In spite of the bright outlook on India’s current economic growth, a significantly large portion of India’s population lives in poverty. This population, estimated at 700 million people, is almost entirely made up of rural folk, comprising of small and marginal farmers and the landless labourers from India’s agricultural sector.

Needless to say, agriculture is the be-all-and-end-all of their lives. Impediments such as natural calamities, shortfall in or untimely rain, influx of pests, unprecedented loss in production, or changes in economic demand are fatal to their livelihoods and their lives. In such situations, it is not uncommon to find farmers committing suicides.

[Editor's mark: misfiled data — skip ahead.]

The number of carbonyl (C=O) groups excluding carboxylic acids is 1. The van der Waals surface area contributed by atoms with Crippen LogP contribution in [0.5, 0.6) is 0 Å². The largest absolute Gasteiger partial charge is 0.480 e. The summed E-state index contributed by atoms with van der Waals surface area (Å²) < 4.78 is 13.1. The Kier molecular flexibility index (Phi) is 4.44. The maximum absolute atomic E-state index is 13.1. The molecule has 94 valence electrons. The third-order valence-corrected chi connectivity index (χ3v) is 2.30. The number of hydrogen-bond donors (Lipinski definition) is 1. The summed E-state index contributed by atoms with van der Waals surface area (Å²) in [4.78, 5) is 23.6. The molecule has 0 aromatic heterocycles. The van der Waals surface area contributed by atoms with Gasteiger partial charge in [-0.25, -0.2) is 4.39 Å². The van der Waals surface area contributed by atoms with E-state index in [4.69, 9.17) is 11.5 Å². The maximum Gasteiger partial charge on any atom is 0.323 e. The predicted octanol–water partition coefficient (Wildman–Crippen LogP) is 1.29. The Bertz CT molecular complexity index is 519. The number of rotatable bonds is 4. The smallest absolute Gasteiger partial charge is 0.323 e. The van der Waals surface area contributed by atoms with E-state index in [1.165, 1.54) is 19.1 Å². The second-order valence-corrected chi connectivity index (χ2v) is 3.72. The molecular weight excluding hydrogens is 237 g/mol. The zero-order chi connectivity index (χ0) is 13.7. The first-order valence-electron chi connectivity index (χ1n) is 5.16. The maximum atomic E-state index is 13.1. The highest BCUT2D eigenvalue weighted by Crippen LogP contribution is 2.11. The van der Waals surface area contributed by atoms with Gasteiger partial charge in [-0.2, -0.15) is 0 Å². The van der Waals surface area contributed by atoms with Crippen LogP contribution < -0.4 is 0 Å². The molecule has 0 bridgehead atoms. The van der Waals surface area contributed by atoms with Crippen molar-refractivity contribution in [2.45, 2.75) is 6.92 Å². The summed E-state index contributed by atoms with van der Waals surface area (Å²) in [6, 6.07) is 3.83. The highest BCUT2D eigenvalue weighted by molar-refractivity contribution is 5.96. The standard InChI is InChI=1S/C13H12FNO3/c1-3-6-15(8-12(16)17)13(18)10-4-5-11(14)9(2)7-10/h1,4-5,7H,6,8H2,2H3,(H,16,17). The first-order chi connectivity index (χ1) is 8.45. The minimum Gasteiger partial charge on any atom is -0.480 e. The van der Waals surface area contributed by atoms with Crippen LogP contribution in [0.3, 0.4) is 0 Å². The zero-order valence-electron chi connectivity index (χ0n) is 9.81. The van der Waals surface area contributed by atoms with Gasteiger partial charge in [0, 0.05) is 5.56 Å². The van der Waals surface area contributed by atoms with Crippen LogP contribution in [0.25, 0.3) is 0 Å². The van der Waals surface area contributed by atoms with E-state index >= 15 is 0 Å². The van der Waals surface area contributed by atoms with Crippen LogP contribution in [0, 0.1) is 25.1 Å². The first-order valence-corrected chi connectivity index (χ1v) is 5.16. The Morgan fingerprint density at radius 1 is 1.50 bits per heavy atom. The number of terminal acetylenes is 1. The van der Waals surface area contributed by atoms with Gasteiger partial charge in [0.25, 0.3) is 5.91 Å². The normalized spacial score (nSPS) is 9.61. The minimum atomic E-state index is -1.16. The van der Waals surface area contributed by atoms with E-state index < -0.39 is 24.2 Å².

For those farmers who brave the vicissitudes of nature and global economic exigencies, there are other challenges: small land-holdings, irrigation, agricultural inputs, access to information and agricultural best-practices, finance, access to markets, and higher prices for their produce. For the landless labourers looking for employment, earning a livelihood can be even tougher.


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